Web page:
FortiGate
FortiGate Next Generation Firewall utilizes purpose-built security processors and threat intelligence security services from FortiGuard labs to deliver top-rated protection and high performance, including encrypted traffic.
hgarara
Staff
Staff
Article Id 247119
Description

This article explains SoftIrqs, what causes them to increase in frequency or show high variations, and some ways to check for them in FortiGate.

Scope All supported versions of FortiGate.
Solution

A SoftIrq is a software interrupt. It occurs when traffic reaches the CPU but is not accelerated to the NPU.

 

A SoftIrq can also be invoked by a special instruction of read or write data to a hardware device (hard-disk). Software interrupts are also crucial when real-time capability is required (such as in industrial applications).

 

It is possible to check for SoftIrqs in FortiGate and monitor increases by using the following command in the FortiGate CLI (example output is shown below):

 

dia sys mpstat

 

By default, this command will continuously fetch data after every 5 second interval until Ctrl+C is pressed to stop it.

 

dia sys mpstat 3 5

 

This command will fetch the same data as the command above, but with a 3 second interval up to 5 times. Customize these parameters as desired.

 

get sys performance status

CPU states: 0% user 0% system 0% nice 67% idle 0% iowait 0% irq 33% softirq

CPU0 states: 0% user 0% system 0% nice 55% idle 0% iowait 0% irq 45% softirq

CPU1 states: 0% user 0% system 0% nice 19% idle 0% iowait 0% irq 81% softirq

CPU2 states: 1% user 0% system 0% nice 32% idle 0% iowait 0% irq 67% softirq

CPU3 states: 0% user 0% system 0% nice 66% idle 0% iowait 0% irq 34% softirq

Memory: 1911192k total, 1002652k used (52.5%), 645292k free (33.8%), 263248k freeable (13.8%)

Average network usage: 4266268 / 4275456 kbps in 1 minute, 4145133 / 4155622 kbps in 10 minutes, 4091696 / 4101178 kbps in 30 minutes

Maximal network usage: 4539464 / 4547537 kbps in 1 minute, 4895169 / 4908443 kbps in 10 minutes, 4895169 / 4908443 kbps in 30 minutes

Average sessions: 291687 sessions in 1 minute, 293226 sessions in 10 minutes, 293696 sessions in 30 minutes

Maximal sessions: 292629 sessions in 1 minute, 298552 sessions in 10 minutes, 307791 sessions in 30 minutes

Average session setup rate: 2776 sessions per second in last 1 minute, 2749 sessions per second in last 10 minutes, 2742 sessions per second in last 30 minutes

Maximal session setup rate: 2893 sessions per second in last 1 minute, 3100 sessions per second in last 10 minutes, 3309 sessions per second in last 30 minutes

Average NPU sessions: 35 sessions in last 1 minute, 36 sessions in last 10 minutes, 36 sessions in last 30 minutes

Maximal NPU sessions: 37 sessions in last 1 minute, 43 sessions in last 10 minutes, 49 sessions in last 30 minutes

Average nTurbo sessions: 0 sessions in last 1 minute, 0 sessions in last 10 minutes, 0 sessions in last 30 minutes

Maximal nTurbo sessions: 0 sessions in last 1 minute, 0 sessions in last 10 minutes, 0 sessions in last 30 minutes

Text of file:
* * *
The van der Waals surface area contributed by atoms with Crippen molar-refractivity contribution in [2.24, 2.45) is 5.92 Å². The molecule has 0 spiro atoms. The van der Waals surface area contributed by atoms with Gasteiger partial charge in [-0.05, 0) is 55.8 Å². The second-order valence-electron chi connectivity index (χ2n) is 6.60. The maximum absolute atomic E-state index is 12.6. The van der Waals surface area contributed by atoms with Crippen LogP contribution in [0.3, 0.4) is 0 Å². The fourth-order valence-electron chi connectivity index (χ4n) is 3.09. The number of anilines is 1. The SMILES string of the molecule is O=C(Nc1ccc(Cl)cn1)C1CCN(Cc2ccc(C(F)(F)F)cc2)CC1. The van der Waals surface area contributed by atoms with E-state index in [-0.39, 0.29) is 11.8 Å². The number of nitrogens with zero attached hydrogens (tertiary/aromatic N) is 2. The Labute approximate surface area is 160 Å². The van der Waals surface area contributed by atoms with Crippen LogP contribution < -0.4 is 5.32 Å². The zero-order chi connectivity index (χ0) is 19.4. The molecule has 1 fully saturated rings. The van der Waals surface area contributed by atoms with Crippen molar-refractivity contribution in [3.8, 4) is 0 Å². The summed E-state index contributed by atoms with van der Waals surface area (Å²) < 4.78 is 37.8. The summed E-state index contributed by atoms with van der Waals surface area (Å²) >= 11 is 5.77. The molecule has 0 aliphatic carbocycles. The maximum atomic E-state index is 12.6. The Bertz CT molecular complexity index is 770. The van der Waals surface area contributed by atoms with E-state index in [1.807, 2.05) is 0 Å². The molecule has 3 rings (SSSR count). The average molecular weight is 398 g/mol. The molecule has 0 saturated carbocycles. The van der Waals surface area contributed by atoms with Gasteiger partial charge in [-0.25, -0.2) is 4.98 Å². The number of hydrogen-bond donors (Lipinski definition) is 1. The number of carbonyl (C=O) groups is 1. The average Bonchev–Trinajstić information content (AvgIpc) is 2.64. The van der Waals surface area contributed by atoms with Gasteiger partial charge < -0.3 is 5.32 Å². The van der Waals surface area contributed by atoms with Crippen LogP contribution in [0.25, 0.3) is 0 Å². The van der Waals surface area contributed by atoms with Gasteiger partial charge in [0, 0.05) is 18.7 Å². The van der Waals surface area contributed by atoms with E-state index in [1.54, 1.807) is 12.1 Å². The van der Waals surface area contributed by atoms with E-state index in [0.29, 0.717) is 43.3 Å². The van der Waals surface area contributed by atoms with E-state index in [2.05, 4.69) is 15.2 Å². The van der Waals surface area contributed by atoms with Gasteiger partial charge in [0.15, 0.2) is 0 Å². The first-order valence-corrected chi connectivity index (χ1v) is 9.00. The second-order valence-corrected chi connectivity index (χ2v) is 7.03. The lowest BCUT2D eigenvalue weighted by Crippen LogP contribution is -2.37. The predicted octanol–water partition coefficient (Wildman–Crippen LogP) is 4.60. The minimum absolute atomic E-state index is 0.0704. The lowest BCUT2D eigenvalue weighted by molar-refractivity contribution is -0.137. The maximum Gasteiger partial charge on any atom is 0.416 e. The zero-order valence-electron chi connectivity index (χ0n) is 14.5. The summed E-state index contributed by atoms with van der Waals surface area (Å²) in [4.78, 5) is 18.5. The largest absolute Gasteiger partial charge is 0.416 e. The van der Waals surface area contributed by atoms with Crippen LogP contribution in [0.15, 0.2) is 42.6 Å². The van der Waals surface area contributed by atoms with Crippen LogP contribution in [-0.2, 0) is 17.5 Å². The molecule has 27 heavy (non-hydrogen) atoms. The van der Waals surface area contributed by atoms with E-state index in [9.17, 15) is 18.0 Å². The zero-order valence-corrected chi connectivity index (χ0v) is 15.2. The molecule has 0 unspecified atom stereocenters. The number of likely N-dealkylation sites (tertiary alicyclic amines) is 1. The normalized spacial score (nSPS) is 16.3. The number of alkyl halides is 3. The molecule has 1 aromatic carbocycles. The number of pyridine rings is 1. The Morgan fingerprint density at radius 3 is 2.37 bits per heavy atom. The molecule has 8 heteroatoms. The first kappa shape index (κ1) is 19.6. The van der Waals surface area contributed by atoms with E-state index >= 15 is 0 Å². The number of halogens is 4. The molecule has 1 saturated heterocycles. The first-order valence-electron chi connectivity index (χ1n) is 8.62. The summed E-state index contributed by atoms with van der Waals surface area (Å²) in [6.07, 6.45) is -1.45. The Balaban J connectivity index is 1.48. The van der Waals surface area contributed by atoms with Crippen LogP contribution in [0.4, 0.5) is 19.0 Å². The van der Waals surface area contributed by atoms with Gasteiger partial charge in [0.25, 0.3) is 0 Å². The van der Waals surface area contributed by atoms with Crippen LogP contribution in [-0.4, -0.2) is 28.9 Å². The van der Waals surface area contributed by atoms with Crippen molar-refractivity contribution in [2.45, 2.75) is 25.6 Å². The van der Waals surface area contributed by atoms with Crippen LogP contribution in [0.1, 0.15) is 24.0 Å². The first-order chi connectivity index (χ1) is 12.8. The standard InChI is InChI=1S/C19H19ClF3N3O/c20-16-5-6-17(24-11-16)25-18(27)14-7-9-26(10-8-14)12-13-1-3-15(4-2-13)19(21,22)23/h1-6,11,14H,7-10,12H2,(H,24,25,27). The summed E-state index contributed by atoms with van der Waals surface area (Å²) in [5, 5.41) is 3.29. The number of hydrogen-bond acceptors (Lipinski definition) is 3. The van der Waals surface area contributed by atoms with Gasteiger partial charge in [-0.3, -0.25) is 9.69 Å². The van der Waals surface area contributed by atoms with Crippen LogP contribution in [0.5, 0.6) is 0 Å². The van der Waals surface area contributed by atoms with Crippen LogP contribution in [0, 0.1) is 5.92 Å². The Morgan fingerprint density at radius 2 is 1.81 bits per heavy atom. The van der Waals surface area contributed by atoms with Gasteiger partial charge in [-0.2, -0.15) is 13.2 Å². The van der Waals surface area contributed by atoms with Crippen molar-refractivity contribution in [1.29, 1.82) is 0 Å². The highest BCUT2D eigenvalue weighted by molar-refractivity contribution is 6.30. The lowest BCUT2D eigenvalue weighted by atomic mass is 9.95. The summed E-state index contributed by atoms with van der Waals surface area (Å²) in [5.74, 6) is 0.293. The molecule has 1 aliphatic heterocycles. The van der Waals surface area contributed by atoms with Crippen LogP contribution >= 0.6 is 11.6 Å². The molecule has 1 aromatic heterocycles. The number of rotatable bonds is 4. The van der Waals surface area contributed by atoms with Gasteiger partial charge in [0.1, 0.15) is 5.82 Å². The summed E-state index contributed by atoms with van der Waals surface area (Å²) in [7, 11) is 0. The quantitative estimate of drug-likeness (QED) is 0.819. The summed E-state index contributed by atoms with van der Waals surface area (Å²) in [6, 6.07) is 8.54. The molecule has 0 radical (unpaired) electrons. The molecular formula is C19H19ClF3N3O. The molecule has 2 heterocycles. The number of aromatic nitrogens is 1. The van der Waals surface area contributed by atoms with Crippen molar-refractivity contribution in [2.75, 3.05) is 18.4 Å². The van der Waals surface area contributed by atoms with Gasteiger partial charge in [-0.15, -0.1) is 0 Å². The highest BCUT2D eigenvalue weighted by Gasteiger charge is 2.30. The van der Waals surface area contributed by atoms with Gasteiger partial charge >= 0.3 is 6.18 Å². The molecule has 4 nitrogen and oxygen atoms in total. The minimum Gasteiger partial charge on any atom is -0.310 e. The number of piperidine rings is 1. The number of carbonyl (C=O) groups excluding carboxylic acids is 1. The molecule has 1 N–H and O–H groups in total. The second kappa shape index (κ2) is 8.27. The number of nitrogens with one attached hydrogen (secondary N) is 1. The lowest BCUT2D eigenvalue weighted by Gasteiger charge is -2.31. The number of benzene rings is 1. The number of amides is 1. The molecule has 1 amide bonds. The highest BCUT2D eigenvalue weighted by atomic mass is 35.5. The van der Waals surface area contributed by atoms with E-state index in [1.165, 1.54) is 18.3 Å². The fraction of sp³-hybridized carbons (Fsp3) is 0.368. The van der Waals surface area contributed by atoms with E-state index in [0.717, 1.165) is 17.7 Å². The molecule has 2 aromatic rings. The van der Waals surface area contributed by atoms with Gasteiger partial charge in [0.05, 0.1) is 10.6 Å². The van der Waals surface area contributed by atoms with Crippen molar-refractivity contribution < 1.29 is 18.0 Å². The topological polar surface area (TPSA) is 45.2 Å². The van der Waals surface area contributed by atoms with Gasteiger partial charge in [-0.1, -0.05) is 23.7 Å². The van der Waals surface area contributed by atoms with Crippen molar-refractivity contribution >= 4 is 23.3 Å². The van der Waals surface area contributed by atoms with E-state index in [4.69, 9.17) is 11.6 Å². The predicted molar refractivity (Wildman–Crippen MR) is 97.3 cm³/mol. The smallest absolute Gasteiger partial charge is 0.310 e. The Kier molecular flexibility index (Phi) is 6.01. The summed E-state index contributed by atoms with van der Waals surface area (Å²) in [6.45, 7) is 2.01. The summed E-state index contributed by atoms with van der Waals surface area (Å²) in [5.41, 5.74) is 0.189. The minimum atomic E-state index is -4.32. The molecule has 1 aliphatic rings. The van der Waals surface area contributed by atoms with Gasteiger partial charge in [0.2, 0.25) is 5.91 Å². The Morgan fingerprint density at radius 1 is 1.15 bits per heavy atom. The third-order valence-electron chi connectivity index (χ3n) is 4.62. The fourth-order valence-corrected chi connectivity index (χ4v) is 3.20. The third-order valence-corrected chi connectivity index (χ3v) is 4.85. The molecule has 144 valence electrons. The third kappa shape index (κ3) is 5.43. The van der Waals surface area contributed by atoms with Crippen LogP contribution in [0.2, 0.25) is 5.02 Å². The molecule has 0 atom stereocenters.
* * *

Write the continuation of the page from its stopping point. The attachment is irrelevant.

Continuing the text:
Virus caught: 0 total in 1 minute

IPS attacks blocked: 0 total in 1 minute

Uptime: 16 days,  17 hours,  47 minutes

 

Possible reasons for SoftIrq increments:

Check network traffic. This behavior might be caused by network loops such as layer2 loop/s, broadcast storms, unwanted packets, large quantities of ARP requests, or loops on the hardware if there are multiple switches connected to the relevant ports. STP breaking after an upgrade could be one of the main factors behind layer 2 loops.

 

All of the reasons mentioned above cause traffic to not be offloaded successfully from CPU to NPU, which raises SoftIrq frequency. The example shown above will have most of the sessions going through the CPU ('average sessions') and not through the NPU ('average NPU sessions'). This can be also confirmed by looking at the dashboard’s 'Sessions' widget.

 

While observing high CPU usage with 'get system performance stat', it is possible to see if SoftIrq levels are stable or increasing by executing the command repeatedly.

 

Troubleshooting steps:

  • Check for interface drops using 'diag hardware deviceinfo nic (interface name)' and search for 'Host TX dropped'. Check if it is increasing periodically by executing the command multiple times.

    Example output:

 

============ Counters ===========
Rx_CRC_Errors :0
Rx_Frame_Too_Longs:0
rx_undersize :0
Rx Pkts :64880428536
Rx Bytes :29923981233538
Tx Pkts :82496472350
Tx Bytes :42412599845273
rx_rate :0
tx_rate :0
nr_ctr_reset :0
Host Rx Pkts :64867748559
Host Rx Bytes :28413202957398
Host Tx Pkts :88100655721
Host Tx Bytes :48030145695805
Host Tx dropped :1316
FragTxCreate :0
FragTxOk :0
FragTxDrop :0

 

  • Capture the packets for this behavior to determine what is causing it. Try to run a general sniffer (with no filters) and search for unwanted/suspicious traffic related to specific ports, ipv6 traffic, flood or any other typical traffic mentioned above as a possible reason.
  • Check for reverse path verification failures using diagnose debug flow with filters corresponding to unwanted/suspicious traffic identified in the captures, if it is consistently increasing - it could indicate traffic dropped in CPU by SoftIrq.

 

id=20085 trace_id=1107 func=ip_route_input_slow line=1704 msg="reverse path check fail, drop"

 

  • One potentially useful test option is to disable interfaces one by one at a time, such as LAN, WAN, and DMZ to see if disabling any one interface resolves the issue.

 

If sessions are not being offloaded, consider checking FortiGate's session list for possible reasons traffic is not offloading:

diagnose sys session list no_ofld_reason field - FortiGate documentation.

 

Related article:
Troubleshooting Tip: FortiGate session table information.